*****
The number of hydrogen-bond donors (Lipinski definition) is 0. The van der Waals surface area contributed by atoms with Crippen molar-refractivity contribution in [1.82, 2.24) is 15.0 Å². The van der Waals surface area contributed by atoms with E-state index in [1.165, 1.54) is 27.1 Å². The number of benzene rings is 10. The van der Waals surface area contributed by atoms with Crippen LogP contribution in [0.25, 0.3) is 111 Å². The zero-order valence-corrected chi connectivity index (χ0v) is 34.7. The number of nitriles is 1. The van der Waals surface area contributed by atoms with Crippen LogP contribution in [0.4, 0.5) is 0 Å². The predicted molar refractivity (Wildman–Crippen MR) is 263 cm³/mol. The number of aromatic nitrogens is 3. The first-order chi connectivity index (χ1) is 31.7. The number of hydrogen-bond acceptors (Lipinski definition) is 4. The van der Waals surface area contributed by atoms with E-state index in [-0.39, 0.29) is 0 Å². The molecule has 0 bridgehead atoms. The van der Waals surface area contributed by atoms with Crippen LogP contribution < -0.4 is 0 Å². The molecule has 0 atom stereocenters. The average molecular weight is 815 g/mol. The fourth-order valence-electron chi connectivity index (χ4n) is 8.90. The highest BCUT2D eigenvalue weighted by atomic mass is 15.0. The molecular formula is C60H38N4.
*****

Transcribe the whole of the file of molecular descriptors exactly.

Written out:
The number of hydrogen-bond donors (Lipinski definition) is 0. The van der Waals surface area contributed by atoms with Crippen molar-refractivity contribution in [1.82, 2.24) is 15.0 Å². The van der Waals surface area contributed by atoms with E-state index in [1.165, 1.54) is 27.1 Å². The number of benzene rings is 10. The van der Waals surface area contributed by atoms with Crippen LogP contribution in [0.25, 0.3) is 111 Å². The zero-order valence-corrected chi connectivity index (χ0v) is 34.7. The number of nitriles is 1. The van der Waals surface area contributed by atoms with Crippen LogP contribution in [0.4, 0.5) is 0 Å². The predicted molar refractivity (Wildman–Crippen MR) is 263 cm³/mol. The number of aromatic nitrogens is 3. The first-order chi connectivity index (χ1) is 31.7. The number of hydrogen-bond acceptors (Lipinski definition) is 4. The van der Waals surface area contributed by atoms with E-state index in [-0.39, 0.29) is 0 Å². The molecule has 0 bridgehead atoms. The van der Waals surface area contributed by atoms with Crippen LogP contribution < -0.4 is 0 Å². The molecule has 0 atom stereocenters. The average molecular weight is 815 g/mol. The fourth-order valence-electron chi connectivity index (χ4n) is 8.90. The highest BCUT2D eigenvalue weighted by atomic mass is 15.0. The molecular formula is C60H38N4.